Calls by Arab League chief Nabil Al Arabi for a unified multinational Arab fighting force demonstrate the resolve necessary to confront the threats that affect every country in the region. But the idea should come as no surprise. Egypt’s president El Sisi recently suggested much the same thing and for the past several months, many Arab countries have taken an active role in the US-led coalition against ISIL. Mr Al Arabi’s remarks only highlight the determination to use all means necessary and present a strong, regionally unified front in the fight against terrorism. Every country in the region is threatened to a greater or lesser extent, so it is right that we should unite to defeat that threat.
There are precedents for a multinational Arab fighting force. In 1976, the newly created Arab Deterrent Force was deployed in Lebanon and was responsible for overseeing security and stopping the bloodletting. But the hard truth is that it is not easy to create a multinational fighting force. An integrated military structure would have to be created, command and control centres established and matters as basic – and essential – as ammunition and assets dovetailed.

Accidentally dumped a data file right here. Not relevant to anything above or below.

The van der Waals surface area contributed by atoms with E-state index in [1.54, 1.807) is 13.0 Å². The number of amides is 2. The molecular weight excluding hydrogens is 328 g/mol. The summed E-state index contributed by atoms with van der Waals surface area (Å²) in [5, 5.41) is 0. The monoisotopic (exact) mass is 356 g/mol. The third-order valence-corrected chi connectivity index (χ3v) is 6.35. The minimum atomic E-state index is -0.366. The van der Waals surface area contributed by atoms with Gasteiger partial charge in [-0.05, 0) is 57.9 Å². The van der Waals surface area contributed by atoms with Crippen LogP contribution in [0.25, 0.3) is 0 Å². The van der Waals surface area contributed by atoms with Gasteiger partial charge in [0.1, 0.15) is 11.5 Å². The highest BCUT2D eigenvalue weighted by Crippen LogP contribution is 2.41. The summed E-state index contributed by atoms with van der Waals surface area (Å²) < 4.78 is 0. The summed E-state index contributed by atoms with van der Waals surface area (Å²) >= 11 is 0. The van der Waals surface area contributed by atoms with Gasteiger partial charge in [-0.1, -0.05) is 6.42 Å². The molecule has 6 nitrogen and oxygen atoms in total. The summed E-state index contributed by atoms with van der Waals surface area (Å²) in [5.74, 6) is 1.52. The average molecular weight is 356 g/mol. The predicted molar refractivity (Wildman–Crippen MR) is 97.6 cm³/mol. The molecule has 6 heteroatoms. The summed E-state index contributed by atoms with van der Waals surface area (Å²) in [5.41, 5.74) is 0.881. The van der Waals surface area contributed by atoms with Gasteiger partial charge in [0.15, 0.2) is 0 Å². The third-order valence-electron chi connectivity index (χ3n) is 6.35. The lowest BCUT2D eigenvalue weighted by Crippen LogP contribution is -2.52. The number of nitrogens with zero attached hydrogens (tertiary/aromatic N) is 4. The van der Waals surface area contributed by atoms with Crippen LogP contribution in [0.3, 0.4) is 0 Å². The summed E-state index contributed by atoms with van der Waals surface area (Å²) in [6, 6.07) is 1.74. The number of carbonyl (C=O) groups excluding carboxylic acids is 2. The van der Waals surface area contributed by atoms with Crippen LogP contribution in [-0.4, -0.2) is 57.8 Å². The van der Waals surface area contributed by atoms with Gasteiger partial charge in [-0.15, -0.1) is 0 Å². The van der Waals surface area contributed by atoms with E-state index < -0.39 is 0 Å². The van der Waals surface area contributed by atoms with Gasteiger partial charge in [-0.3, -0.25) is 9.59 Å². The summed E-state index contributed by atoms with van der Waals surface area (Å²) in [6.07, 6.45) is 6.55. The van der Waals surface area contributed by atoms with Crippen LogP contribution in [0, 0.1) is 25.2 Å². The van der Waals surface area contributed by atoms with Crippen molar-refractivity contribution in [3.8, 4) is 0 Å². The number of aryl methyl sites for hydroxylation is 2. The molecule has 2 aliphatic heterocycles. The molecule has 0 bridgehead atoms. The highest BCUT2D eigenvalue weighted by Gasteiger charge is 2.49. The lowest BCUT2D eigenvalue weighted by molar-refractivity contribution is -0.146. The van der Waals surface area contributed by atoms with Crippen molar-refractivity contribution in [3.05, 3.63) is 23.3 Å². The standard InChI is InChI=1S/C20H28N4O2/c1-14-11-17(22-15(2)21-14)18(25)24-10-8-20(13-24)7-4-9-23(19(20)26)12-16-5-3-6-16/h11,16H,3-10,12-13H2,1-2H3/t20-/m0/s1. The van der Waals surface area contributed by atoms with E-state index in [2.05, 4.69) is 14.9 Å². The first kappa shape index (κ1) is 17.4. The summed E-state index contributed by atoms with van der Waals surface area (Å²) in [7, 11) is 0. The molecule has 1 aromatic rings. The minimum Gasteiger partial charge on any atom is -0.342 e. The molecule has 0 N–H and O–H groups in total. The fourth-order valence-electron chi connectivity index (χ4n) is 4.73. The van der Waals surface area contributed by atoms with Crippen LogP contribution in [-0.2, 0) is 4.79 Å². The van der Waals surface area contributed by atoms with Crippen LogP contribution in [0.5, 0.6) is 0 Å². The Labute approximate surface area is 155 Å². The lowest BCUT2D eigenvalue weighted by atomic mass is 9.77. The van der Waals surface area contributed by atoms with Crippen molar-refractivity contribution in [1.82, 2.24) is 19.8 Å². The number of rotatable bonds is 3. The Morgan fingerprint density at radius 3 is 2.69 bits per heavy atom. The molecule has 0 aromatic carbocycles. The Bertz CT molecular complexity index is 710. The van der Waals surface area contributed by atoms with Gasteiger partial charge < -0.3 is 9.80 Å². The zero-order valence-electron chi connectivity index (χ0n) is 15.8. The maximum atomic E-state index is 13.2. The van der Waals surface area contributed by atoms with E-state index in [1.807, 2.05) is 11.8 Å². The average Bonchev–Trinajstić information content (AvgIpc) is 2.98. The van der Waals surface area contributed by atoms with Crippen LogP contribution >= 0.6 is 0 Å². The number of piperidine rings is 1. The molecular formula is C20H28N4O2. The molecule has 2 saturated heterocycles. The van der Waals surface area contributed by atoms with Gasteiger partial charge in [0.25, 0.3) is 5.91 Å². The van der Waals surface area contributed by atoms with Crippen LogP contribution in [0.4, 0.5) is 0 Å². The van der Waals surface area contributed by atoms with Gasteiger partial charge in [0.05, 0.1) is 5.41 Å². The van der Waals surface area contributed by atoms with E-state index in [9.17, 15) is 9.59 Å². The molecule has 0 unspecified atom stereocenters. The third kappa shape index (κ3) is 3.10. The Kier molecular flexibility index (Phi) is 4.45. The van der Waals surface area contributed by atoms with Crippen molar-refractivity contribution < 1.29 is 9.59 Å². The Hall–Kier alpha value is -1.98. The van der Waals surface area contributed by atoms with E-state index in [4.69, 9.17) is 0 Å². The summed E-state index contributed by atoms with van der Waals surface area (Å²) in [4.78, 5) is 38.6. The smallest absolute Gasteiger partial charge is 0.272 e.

Various models of military cooperation have been floated as examples for how a unified Arab military could operate. But it is Nato, the 28-country alliance of countries from North America and Europe, that may be the best template. All member countries that participate in the military aspect of the alliance contribute forces and equipment, but they remain under national command and control until they are required by Nato. The organisation also has some common capabilities such as the Awacs early warning radar aircraft.
Regardless of the challenges ahead, creating a unified fighting force is the right thing to do. The Arab world would thereby send a message of unity in the face of a global threat. More to the point, it would suit action to the rhetoric.